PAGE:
Gabriel Zendel’s mother, Regina Jaskierowitz, was originally from Poland. His father took him on to work with him at his bookshop in avenue Jean- Jaures, Paris, when Gabriel was fourteen years old. The young Zendel set up an easel at the back of the shop. His parents encouraged him to paint at a young age. In 1925, Zendel enrolled in the Institute of Contemporary Aesthetics in rue Notre-Dame-des- Champs, where Paul Bornet was a professor. The next year, he did his national service in Morocco for eighteen months. Back in Paris, he resumed studying under Paul Bornet who taught him the techniques of engraving on copper and wood, as well as to make prints. He studied for three years. At the same time, he earned his living by working in advertising. He traveled to Holland and to northern Italy from where he brought numerous drawings.
In 1929, Zendel sold his first painting Landscape of Montmartre and enjoyed a certain celebrity. On the request of Jean Cassou, the state bought one of his paintings. Zendel did not travel much, but he enjoyed drawing in the vicinity of Paris, in Meudon and Chaville. After the war broke out, he was mobilized to serve in a hospital train. He continued to draw and sent his works to Amiens, with the aim of organizing an exhibition, but everything disappeared when the city was destroyed. In December 1939, he married Agathe Schneider. He was discharged from service in July and returned to Paris. He was arrested but managed to escape and settled in Cannes where he painted relentlessly. Following the war, he returned to his studio in Paris. In 1947, Zendel produced twenty-five drawings for Léon- Paul Fargue’s Le Cirque and planned to publish a book on dance. However, this plan remained a draft. In 1949, he went to America on the occasion of an exhibition of his works at the Durand-Ruel Gallery in New York. The collector Stephen Clark bought a painting. Durand-Ruel organized several exhibitions of Zendel’s work in Paris.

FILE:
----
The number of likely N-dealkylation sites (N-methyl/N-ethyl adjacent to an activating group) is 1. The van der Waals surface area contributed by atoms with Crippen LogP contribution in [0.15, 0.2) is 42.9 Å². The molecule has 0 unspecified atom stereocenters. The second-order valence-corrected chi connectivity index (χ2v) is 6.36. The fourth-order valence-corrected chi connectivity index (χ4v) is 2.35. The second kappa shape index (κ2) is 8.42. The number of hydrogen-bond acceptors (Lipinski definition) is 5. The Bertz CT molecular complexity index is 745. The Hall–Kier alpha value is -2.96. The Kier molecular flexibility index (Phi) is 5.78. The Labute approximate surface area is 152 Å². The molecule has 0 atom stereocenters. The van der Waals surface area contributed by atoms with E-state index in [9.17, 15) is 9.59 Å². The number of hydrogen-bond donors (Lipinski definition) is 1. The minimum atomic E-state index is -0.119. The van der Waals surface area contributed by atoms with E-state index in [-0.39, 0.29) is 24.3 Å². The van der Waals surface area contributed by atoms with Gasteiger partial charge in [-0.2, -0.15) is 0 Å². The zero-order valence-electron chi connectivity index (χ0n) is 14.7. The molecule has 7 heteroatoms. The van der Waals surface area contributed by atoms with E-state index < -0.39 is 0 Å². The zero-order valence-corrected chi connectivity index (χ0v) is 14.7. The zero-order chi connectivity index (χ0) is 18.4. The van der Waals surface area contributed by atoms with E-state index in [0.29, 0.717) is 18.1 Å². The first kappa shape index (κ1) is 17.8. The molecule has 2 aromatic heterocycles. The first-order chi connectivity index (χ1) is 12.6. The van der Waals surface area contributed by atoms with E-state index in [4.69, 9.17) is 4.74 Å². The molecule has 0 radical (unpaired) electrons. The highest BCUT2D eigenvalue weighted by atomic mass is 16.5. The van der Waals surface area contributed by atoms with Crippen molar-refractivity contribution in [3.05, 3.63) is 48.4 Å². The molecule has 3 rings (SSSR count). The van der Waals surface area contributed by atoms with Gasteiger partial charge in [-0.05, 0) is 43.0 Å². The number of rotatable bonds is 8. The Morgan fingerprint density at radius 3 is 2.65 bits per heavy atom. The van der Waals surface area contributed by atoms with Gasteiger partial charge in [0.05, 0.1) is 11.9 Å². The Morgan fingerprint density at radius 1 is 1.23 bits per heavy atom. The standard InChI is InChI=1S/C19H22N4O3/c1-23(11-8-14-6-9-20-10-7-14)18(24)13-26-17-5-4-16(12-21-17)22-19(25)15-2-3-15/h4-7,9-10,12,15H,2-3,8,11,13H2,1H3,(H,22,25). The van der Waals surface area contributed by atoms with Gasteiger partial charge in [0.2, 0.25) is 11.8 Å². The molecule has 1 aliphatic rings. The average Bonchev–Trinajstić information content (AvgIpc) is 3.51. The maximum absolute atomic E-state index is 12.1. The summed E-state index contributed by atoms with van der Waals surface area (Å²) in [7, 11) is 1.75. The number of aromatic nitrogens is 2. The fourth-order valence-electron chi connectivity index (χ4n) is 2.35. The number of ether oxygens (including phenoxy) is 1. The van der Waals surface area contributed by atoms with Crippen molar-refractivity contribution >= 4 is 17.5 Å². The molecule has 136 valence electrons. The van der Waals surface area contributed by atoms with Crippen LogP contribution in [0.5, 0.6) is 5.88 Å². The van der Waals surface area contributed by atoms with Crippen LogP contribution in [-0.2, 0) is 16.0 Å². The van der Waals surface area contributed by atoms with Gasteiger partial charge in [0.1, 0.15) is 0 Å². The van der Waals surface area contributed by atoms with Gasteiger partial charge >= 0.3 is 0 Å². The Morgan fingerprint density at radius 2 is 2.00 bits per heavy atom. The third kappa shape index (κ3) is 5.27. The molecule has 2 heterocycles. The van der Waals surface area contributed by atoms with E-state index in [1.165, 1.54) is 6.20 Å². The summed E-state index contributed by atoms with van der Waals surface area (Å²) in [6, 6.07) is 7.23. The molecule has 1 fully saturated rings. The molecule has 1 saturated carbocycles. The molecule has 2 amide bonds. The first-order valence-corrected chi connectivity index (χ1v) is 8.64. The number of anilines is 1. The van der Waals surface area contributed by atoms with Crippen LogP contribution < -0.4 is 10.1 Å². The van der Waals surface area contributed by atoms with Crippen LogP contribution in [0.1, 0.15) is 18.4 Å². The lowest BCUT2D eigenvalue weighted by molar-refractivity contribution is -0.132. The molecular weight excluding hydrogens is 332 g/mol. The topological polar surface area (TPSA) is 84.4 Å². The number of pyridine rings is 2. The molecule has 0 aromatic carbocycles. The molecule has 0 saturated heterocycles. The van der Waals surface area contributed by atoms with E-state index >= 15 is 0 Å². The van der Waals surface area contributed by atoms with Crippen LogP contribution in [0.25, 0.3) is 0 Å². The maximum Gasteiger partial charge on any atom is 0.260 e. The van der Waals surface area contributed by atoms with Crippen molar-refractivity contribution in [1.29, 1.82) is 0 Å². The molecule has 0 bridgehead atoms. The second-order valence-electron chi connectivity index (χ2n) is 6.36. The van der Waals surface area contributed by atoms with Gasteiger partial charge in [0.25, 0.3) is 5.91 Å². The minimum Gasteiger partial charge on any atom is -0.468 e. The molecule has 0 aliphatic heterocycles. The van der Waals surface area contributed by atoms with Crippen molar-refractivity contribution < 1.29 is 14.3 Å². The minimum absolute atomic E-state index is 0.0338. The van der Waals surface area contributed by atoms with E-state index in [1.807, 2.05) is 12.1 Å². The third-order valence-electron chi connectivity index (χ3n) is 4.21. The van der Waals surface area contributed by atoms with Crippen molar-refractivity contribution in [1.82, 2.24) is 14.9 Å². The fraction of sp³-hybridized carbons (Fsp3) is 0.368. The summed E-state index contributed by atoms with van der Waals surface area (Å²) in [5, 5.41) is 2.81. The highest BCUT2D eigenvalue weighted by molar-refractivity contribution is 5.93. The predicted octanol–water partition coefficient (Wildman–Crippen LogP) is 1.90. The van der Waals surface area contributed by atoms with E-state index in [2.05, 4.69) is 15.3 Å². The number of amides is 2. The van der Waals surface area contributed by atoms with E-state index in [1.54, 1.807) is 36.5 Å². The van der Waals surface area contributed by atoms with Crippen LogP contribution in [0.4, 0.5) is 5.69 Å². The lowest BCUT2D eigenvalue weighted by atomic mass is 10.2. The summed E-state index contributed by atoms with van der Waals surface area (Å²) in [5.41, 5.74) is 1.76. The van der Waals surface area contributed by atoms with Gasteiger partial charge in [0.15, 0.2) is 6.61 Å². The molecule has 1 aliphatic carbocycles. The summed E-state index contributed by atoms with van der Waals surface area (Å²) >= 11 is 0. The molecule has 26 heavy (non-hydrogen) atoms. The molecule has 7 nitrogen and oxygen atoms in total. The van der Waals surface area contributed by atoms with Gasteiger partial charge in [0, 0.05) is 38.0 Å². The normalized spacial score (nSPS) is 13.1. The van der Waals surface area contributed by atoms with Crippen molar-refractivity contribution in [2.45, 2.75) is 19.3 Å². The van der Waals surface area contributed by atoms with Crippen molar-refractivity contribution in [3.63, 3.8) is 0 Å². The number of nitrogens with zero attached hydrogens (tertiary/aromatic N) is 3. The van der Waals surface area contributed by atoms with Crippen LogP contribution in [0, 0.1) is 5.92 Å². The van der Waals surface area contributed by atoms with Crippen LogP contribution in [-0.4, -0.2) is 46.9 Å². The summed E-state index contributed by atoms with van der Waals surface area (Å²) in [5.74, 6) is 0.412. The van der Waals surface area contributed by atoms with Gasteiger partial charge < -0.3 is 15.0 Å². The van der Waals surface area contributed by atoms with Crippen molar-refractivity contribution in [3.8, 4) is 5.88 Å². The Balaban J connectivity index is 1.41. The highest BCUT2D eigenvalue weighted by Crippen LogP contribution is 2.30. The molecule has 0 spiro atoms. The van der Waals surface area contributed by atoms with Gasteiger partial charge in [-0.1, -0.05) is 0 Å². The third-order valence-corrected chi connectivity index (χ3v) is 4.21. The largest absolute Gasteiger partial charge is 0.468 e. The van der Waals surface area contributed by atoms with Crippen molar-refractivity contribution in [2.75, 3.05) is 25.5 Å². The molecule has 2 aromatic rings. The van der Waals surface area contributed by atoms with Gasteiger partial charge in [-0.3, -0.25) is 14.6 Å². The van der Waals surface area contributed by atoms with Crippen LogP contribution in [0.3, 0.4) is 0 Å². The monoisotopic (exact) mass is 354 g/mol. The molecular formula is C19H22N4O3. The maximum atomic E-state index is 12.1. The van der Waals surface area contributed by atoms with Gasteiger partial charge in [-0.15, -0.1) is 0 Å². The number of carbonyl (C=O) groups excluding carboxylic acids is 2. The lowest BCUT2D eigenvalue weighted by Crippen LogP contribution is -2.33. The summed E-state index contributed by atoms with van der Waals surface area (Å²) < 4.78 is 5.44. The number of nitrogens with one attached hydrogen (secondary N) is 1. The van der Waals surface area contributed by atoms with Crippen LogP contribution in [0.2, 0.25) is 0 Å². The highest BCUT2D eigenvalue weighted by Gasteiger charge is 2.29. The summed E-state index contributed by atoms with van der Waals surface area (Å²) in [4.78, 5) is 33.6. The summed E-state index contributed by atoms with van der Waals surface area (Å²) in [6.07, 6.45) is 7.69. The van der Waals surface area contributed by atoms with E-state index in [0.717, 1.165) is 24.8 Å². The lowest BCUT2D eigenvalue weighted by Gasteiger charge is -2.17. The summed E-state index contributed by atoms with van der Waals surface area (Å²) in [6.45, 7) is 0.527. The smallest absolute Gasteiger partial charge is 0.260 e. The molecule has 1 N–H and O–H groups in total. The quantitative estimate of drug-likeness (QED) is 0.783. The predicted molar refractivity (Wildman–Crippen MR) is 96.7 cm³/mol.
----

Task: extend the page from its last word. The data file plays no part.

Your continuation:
Nieszawer & Princ
"Artistes juifs de l’Ecole de Paris 1905-1939"
Editons Somogy 2015
Capitale des arts, le Paris des années 1905-1939 attire les artistes du monde entier. De cette période de foisonnement, un terme est resté, celui d'Ecole de Paris, qui recouvre une grande diversité d'expression artistique. Dans ce brassage dont Montparnasse est le creuset, un groupe se distingue : celui des artistes juifs venus de Russie, de Pologne et d'Europe centrale. Si leurs styles sont variés, un destin commun les rassemble : ils fuient l'antisémitisme de leur pays d'origine. Certains ont connu la célébrité dès les années 1920, tels Soutine, Lipchitz ou Chagall. D'autres n'ont pas eu le temps ou la chance d'y accéder. Près de la moitié a péri dans les camps de concentration nazis.
From 1905 to 1939, Paris attracted artists from all over the globe as the capital of the art world. This period of artistic proliferation became known as the School of Paris, and includes a great diversity of artistic expression. Within the teeming art world centred on Montparnasse, one group set itself apart: Jewish artists from Russia, Poland, and Central Europe. Although their styles were diverse, they shared the common fate of fleeing anti-Semitic persecutions in their home countries. Some became famous in the 1920s, such as Soutine, Lipchitz, and Chagall, while others did not have the time or the luck to gain renown. Nearly half of these artists died in Nazi concentration camps.